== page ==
marooned ufo wrote:1. A midi controller does exactly the same thing.
One specialized MIDI controller for every instance of every softsynth you use, plus more for effects and for mixing, might be "close enough" to the same thing.
marooned ufo wrote:2. You can resell your plugins too, but why buy something you don't plan to keep in the first place? Now a days the value of analog gear is going down with the advent of modern emulations and clones.
I've used VST plugins for about 15 years, desktop synths for 3 and Eurorack for 2. I can say with certainty that hardware is more likely to resell and tends to retain its value pretty decently. There are no prohibitive license transfer fees, no NFRs, and no 50% off holiday sales on hardware that mean you have to price your resales lower.
I've had 100 Eurorack modules enter my studio and 50 leave again in trades and sales. It's given me the opportunity to try out a whole lot of gear and determine what works best for me and together as a system. If I buy a module used, I can usually resell it at the same price or close enough that it would be considered a fantstically cheap "rental" fee.
I've successfully sold very few plugins, and eaten the loss on a lot more.
marooned ufo wrote:3. Hardware has tons of issues, missing keys, broken knobs, going out of tune, burnt out circuit boards, power issues, degradation over time, components have a lifespan and cleaning and maintenance. All of which can be very expensive, the more vintage it is, the higher the price goes up for parts and service.
Missing keys: Sure, on the Korg Nanokey 1 I had, which was garbage. Not on anything else. WTF are you doing to your synths?
Broken knobs: Never seen it.
Going out of tune: Digital hardware and modern analog don't have a serious problem here.
Burnt out circuit boards: Never seen it. Try turning off your synths before pouring beer into them
Degradation over time: By the time the hardware I own "degrades", the software I own will have long been completely unusable and/or replaced by better software.
Cleaning and maintenance: It takes about 20 seconds to dust my synth gear every once in a while.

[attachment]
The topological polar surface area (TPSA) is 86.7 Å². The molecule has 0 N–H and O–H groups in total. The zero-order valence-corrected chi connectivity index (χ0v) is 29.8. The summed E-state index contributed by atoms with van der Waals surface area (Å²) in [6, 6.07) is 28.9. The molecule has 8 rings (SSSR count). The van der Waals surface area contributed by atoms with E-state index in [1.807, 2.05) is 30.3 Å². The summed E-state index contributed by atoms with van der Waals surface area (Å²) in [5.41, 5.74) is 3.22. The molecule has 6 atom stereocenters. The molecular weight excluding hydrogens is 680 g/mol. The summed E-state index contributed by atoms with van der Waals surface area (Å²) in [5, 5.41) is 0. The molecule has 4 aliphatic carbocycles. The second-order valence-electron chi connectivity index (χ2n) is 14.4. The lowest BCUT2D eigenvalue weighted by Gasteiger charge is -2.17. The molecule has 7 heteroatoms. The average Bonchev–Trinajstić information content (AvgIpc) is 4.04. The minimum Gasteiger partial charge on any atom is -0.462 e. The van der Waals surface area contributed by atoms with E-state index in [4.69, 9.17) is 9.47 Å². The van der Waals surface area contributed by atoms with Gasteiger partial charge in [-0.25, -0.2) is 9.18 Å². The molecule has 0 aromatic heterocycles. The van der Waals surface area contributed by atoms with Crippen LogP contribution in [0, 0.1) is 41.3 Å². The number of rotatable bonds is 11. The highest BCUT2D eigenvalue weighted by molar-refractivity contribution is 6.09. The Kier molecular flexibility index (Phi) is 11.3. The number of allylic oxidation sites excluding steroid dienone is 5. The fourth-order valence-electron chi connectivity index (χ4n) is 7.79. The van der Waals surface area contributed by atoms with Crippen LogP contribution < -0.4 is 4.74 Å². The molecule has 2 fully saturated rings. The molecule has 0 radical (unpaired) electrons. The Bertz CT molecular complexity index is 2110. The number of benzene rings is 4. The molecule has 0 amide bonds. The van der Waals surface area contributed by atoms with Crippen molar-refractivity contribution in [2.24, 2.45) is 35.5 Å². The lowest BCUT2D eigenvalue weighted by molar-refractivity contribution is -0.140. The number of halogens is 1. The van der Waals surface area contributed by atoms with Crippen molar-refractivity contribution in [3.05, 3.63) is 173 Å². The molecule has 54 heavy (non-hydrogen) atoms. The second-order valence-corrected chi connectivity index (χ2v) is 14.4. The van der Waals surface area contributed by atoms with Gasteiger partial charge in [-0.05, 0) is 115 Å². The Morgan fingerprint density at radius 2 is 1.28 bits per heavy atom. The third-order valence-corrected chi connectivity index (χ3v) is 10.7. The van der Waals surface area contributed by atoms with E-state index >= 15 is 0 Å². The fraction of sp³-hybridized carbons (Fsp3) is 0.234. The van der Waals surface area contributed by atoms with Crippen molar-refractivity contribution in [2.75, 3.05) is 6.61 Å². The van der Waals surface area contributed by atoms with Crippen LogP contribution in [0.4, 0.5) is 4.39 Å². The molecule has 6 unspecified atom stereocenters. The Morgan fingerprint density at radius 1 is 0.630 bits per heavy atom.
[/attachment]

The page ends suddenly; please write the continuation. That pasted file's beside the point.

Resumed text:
marooned ufo wrote:3a. Takes up a lot of space, electricity bill and where you keep it needs to be safe and secure from theft.
It does take up space -- kind of difficult to have a hands-on interface without that. MIDI controllers also take space.
The electricity bill for my synths is, I estimate, about 1/10 of what my computer uses and that's under load -- and I turn my synths off when not using them; I leave my computer on.
My synths are as secure as my computer is, given they're in the same room.
marooned ufo wrote:4a. Only needing a laptop to make music anywhere is very appealing and rewarding.
There are people who find computers intrinsically un
appealing for music. I'm not one of them, but I do kind of dislike laptops for their ergonomics.
There are also a wide variety of small, portable synths, including modular cases; there's a whole sub-community of people who take modular stuff on the road, to the beach, on mountain hikes etc.
marooned ufo wrote:5. The ability to run multiple instances of the same instrument makes it inexpensive and convenient.
Very true! Part of why I like VST effects along with my hardware synths and some hardware effects. Although you'll also find people who prefer to work within limits.
I tend to only use 3-5 monophonic voices in most of my music, but I like being able to throw my favorite compressor, EQ, delay etc. onto all of them at once if I choose to.